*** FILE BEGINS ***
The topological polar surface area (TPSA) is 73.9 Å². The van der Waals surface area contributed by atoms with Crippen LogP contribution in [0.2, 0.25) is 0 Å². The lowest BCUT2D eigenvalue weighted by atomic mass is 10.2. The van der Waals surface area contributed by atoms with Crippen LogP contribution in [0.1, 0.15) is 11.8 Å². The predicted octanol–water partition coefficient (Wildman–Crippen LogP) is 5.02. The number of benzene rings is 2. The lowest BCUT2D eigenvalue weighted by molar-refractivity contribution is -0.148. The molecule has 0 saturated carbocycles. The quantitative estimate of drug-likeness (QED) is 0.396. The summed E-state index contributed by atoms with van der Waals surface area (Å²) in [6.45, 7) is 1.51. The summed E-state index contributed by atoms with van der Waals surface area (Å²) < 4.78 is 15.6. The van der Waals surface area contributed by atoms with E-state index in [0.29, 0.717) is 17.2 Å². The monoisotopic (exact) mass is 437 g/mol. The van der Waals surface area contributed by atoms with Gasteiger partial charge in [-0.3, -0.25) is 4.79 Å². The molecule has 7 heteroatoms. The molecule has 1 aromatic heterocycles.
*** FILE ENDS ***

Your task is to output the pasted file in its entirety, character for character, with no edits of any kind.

The topological polar surface area (TPSA) is 73.9 Å². The van der Waals surface area contributed by atoms with Crippen LogP contribution in [0.2, 0.25) is 0 Å². The lowest BCUT2D eigenvalue weighted by atomic mass is 10.2. The van der Waals surface area contributed by atoms with Crippen LogP contribution in [0.1, 0.15) is 11.8 Å². The predicted octanol–water partition coefficient (Wildman–Crippen LogP) is 5.02. The number of benzene rings is 2. The lowest BCUT2D eigenvalue weighted by molar-refractivity contribution is -0.148. The molecule has 0 saturated carbocycles. The quantitative estimate of drug-likeness (QED) is 0.396. The summed E-state index contributed by atoms with van der Waals surface area (Å²) in [6.45, 7) is 1.51. The summed E-state index contributed by atoms with van der Waals surface area (Å²) < 4.78 is 15.6. The van der Waals surface area contributed by atoms with E-state index in [0.29, 0.717) is 17.2 Å². The monoisotopic (exact) mass is 437 g/mol. The van der Waals surface area contributed by atoms with Gasteiger partial charge in [-0.3, -0.25) is 4.79 Å². The molecule has 7 heteroatoms. The molecule has 1 aromatic heterocycles.